The power of poetry reverberates within the pages of these collections.
Mark Bibbins (Copper Canyon)
ISBN 978-1-55659-577-6, $17
The achingly beautiful fourth collection from Bibbins is a book-length elegy to a lover who died of AIDS-related complications in 1992. “Not lovers/ though we loved,” Bibbins writes. “Not boyfriends though we were/ friends and still/ boys in most ways when you died.” The collection’s title references a memorial to this beloved, the release of 12 balloons, crossing time to position the book as the 13th component. It’s a move emblematic of the book’s powerful ability to stitch the past to the present: “There are days when everything feels like a metaphor/ for your having died// There are days/ when nothing does.” The scope of this darkly humorous and always tender book paints a portrait of grief as a fellow traveler that morphs but loses none of its power over time—a power readers will be lucky to experience.
Asylum: A Personal, Historical, Natural Inquiry in 103 Lyric Sections
Jill Bialosky (Knopf)
ISBN 978-0-525-65709-5, $27
The elegiac fifth collection from Bialosky transcends genre, weaving tragedy, language, and perception in a poignant work of personal and public exploration. Embracing repetition and allusion, Bialosky confronts the memory of her sister, who died by suicide at 21, offering a view of a girl with “blue eyes bright// with the burn of knowing & barely/ a fleck of gloom, because she was young// & brave.” In addition to personal vignettes of loss, Bialosky extends her bereavement to mourn the lives lost to pandemic, racism, and genocide. She explores language as an all-encompassing source of longing, consolation, redemption, and preservation. She addresses internment camps and how one’s definition of asylum changes based on context: “some went mad from desperation—/ one we read took his life—asylum/ in which the mind seeks/ to keep itself from torture.” Erudite and devastating, Bialosky’s timely collection reverberates with a rare empathy and resilience.
The Essential Ruth Stone
Ruth Stone, edited by Bianca Stone (Copper Canyon)
ISBN 978-1-55659-608-7, $18
In this breathtaking distillation that draws from 10 collections and a nearly 60-year career, readers can see the literary evolution of the two-time Guggenheim Fellow and winner of the National Book Award in a new light. The poems are organized chronologically and selected by poet Bianca Stone, the author’s granddaughter. Selections from Stone’s 1959 collection, In an Iridescent Time, shimmer with rhyme. Later poems shift from structured rhyme schemes to the looser, more plainspoken style that Stone is known for. Many of these poems orbit around her husband, who died by suicide in 1959 (“This I often rearrange, I don’t accept”), and to whom she continued to describe the world: “My trouble was I could not keep you dead./ You entered even the inanimate,/ returning in endless guises.” Throughout, Stone transforms sorrow into something layered and full of life. This stands as witness to the inner workings of her world and the extraordinary life she lived.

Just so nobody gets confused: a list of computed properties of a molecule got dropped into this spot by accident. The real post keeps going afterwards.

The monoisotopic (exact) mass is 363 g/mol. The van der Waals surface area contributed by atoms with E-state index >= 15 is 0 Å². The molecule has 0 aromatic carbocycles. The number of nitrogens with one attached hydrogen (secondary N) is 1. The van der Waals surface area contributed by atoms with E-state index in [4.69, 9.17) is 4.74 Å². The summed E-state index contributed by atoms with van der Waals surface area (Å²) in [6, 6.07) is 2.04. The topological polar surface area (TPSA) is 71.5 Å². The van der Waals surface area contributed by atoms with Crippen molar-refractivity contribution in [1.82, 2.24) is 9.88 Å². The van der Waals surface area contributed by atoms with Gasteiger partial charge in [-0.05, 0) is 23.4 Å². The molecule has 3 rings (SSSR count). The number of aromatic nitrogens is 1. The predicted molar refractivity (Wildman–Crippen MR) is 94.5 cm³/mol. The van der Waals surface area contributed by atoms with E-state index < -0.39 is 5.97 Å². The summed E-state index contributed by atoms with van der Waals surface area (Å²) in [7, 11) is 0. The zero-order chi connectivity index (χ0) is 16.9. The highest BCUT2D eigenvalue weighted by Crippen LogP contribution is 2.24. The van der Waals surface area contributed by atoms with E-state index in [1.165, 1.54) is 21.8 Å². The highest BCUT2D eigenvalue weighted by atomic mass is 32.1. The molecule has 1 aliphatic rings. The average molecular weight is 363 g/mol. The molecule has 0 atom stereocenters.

For the Ride
Alice Notley (Penguin)
ISBN 978-0-14313-457-2, $20
Notley has long been synonymous with the second generation of the New York school, feminist poetics, political dissidence, and, in the last several decades, an epic mode that gives her jittery, particular, and inventive poems a novelistic sweep. This visionary book is a postapocalyptic adventure into an unspecified future, one that begins “in the l’Orangerie in Paris with Monet’s Water Lillies... a room of walls which come alive with images and words... like a mind?” but quickly accelerates into a transdimensional and gender-defying odyssey. What follows is a series of 28 chapterlike poems embedded with smaller poems, which gives Notley boundless opportunities to comment on society and to hopscotch through thoughtlike threads of language. This is a challenging, visionary work.
In the Lateness of the World
Carolyn Forché (Penguin)
ISBN 978-0-525-56040-1, $24
In her first collection in 17 years, Forché powerfully weaves poems of witness, a travelogue steeped in elegiac contemplation of life in Finland, Italy, Russia, and, most affectingly, Vietnam. These 41 poems vibrantly catalog human artifacts and those of the natural world. Throughout, the speakers are meditative but unflinching in the face of war’s aftermath and ecological crisis: “From here a dog finds his way through snow with a human bone... Even the clocks have run out of time.” “Museum of Stones” displays a delightedly crackling verbal texture reminiscent of poems by Seamus Heaney. Such weights anchor Forché’s genuinely moving consideration of “ours and the souls of others, who glimmer beside us/ for an instant... radiant with significance,” communicating an urgent and affecting vision.